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Monday, January 12, 2004
Rachel Stevens' "Sweet Dreams My L.A. Ex" is possibly the first pop song to ever be notable for who doesn't sing it.
As you might already know, it was originally pitched to--and, by the sound of it, written for--Britney Spears, and a quick listen will reveal why: addressed to an unnamed Los Angeles-residing ex-boyfriend who has been telling public tales about the end of their relationship, it chides him for being rude, assures us that he's wholly mistaken, and suggests that there are a few stories she could tell about him if he persists with this nonsense. The perfect response song, in other words, to Justin Timberlake's "Cry Me a River" ("All of these things people told me/Keep messing with my head/You should've picked honesty/Then you may not have blown it."), which was widely interpreted as a kiss-off to Britney after their failed relationship, her dalliance with Herr Durst, and all that tabloid jazz. And as such, it works amazingly well. It's a perfect repudiation of the idea that a pop star's songs aren't personal if they don't like the lyrics, because it totally makes sense for Britney, and sounds exactly like something she's say. And why not? The whole point of being a pop star is that you're a public figure, a character on a stage, and as such, other people can write for that character if they have a good grasp of the situation and the terms, which the writers of "Sweet Dreams My LA Ex" certainly do with Britney.
The only problem is that she and/or her "people" rejected it. And so instead of going to Britney, it goes to Rachel Stevens, a British popstar who I certainly hadn't heard of previous to this. Which makes it a pretty different song.
The thing about that is that our enjoyment of pop music is at least 25% contextual, whether it's the context of your social situation (your friends like it and you all listen to it together and quote the lyrics), the context of other music (references to songs you like/know, whether musically or lyrically), or the context of the singer's character and plot position in the public eye of pop narrative. A song that appeals to this last contextual category is the one most likely to gain a widespread audience if its main selling point is its contextual resonance, and there are any number of songs that have done this very well--about three-quarters of Eminem's singles, "Sweet Home Alabama," etc. And "Sweet Dreams My LA Ex" definitely shoots for that category, and does indeed at least partially hit the target. But while it is pretty pleasurable feeling the frisson of hearing a great Britney song covered by someone else without an actual original Britney song to corrupt our expectations, and while the Justin brush-off is more or less as convincing as it would have been in the hands of its intended speaker, the simple fact is that it would have been much more effective, especially in the U.S., if Britney had, in fact, sang it; there would have been much more of a media reaction, much more popular awareness, and that in turn would have created a collective listening context roughly equivalent to listening in on a warring couple's answering machine tapes. Of course, Rachel Stevens is a much more restrained, and arguably more talented, singer than Britney, and I think the song might hold up in the long term a lot better than it would if Britney had delivered it. But that doesn't change the fact that Britney's absence, while giving the song a greater value than it would have had if it had nothing whatsoever to do with her in the first place, nevertheless robs it of its full potential as a pop social artifact.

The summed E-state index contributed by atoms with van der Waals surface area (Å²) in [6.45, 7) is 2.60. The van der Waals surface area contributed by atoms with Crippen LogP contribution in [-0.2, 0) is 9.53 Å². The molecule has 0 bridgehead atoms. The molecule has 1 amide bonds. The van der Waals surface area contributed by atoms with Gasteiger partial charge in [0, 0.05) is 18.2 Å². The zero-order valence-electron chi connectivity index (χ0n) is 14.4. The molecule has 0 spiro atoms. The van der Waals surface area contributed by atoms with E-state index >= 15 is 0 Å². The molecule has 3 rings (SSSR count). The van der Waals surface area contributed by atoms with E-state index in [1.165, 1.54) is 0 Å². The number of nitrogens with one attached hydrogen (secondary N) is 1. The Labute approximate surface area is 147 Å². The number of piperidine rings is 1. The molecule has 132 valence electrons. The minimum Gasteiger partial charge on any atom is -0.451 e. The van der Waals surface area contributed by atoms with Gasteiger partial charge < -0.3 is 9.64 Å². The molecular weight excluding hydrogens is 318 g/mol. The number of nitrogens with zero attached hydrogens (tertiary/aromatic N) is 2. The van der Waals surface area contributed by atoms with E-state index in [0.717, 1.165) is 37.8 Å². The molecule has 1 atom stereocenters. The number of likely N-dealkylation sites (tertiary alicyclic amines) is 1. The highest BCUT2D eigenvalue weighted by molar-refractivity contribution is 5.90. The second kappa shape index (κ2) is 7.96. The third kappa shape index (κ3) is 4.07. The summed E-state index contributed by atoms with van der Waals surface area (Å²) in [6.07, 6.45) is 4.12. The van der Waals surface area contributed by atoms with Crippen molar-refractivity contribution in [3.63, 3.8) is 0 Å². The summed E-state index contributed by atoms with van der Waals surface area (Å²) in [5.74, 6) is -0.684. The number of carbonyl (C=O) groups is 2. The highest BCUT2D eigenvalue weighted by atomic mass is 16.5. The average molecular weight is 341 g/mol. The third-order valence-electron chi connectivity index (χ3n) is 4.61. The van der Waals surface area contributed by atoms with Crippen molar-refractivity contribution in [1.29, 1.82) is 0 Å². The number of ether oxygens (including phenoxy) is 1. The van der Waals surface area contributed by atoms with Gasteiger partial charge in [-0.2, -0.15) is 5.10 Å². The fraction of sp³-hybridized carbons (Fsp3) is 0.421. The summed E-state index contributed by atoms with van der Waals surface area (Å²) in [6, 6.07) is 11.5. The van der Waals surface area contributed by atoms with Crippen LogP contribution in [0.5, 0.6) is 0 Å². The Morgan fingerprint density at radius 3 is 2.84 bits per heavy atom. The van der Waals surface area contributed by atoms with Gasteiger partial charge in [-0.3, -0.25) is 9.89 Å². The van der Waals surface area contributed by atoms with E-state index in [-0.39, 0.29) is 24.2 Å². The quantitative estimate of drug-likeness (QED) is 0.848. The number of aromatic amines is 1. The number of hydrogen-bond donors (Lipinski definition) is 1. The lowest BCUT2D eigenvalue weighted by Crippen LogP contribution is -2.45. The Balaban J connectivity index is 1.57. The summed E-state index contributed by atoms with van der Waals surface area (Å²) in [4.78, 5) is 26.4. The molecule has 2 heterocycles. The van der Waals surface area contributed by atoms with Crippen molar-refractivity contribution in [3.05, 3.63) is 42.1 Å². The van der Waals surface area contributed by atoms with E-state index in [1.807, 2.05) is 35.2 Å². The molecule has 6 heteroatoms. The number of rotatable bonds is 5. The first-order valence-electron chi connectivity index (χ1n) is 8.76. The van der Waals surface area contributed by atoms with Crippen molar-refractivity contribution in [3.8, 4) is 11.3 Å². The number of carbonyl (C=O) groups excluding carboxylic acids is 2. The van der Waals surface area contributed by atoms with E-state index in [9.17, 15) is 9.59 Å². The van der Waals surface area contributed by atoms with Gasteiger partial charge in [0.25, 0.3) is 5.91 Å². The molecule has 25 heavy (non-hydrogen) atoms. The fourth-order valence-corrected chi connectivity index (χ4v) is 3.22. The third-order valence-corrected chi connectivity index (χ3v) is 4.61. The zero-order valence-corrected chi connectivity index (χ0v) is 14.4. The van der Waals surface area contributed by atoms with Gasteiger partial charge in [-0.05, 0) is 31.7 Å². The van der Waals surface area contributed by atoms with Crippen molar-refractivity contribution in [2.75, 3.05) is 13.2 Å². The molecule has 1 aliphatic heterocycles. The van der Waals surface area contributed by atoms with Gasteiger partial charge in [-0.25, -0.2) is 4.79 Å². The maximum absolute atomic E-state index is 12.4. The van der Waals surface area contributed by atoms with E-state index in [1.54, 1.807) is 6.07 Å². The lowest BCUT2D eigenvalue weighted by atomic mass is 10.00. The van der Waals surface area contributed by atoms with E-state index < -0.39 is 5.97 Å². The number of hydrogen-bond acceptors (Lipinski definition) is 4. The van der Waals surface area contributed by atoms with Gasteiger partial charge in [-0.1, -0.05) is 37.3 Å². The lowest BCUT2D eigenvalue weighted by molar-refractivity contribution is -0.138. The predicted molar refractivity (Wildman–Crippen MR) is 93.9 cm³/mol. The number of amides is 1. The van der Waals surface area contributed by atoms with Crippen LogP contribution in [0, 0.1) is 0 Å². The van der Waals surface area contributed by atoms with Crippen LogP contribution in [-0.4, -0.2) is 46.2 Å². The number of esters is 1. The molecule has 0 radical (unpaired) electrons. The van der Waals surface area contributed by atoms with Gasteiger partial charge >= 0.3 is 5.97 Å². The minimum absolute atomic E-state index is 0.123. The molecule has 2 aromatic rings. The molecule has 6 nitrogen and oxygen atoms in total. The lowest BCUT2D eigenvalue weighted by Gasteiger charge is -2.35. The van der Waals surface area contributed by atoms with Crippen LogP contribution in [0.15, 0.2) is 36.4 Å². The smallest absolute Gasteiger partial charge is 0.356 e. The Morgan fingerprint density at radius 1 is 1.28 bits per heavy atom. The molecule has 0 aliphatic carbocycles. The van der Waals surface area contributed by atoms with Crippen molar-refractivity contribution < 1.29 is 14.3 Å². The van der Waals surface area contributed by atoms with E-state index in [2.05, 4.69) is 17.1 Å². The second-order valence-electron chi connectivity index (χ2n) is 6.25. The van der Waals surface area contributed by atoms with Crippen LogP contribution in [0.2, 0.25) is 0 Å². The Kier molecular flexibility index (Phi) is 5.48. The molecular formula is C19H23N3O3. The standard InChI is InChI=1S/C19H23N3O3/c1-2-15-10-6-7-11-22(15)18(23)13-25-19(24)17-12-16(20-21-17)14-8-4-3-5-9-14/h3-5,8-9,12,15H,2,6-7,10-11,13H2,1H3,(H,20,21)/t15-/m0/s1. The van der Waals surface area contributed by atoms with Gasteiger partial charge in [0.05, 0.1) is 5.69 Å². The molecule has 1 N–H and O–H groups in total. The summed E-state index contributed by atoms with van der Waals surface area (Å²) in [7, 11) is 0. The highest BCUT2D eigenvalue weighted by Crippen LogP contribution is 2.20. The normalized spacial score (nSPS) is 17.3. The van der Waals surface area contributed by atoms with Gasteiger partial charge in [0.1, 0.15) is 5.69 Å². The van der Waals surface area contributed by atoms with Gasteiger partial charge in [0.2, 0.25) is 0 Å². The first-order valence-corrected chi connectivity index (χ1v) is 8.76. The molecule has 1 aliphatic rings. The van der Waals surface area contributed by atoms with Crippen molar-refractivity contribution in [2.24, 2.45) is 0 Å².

That said, it's a fantastic song. I love the guitars at the beginning that are actually very simple rhythmically--two dotted eighth-note hits per chord with the second swinging a good bit, one chord every two beats, four-bar loop--sounds so much different once the drums kick in, even though the drums aren't very difficult either--kick on the 1, 3, and pickup sixteenth to 4, snare on the 2 and 4, and that odd clattering on top mostly incidental. The fucker certainly grooves with not much. The nylon-string guitar and syncopated rhythm suggest a Latin feel, although I wouldn't really call it that blatant, since the melody isn't even vaguely Latin. Then, of course, there's the great squeaky octave synth part over the chorus, the hits that dominate the beginning of the bridge, and the fact that it's basically the same chordal loop through the whole song, with harmony to signal the chorus and a sweeter wash over the prechorus, with a great little underturn at the end of that phrase to lead into the chorus.
But the real grabber here--melody aside, which is very catchy--is that weird, non-intuitive chord progression, and the way it's carried out. The first and second bars are pretty clear, with a minor chord repeated twice shifting up a fourth to another minor chord repeated twice, but that third bar, for no good reason, seems like a trip-up that's been looped and made sense of by the melody: it carries over the second bar's chord, but then switches to a chord a half-step above the modal chord before falling back into that original minor chord. That half-step fall into the fourth measure is Latin, too, but it's also sort of illogical in its rhythm, like a sequencer that's been programmed to do a certain chord progression but is stuck in a very straight, constant, dotted eighth-dotted eighth-three eighths pattern that doesn't actually sound like you want it to sound but works nevertheless. Every time I listen to it, it doesn't do what I expect it to do, and that's a neat little trick.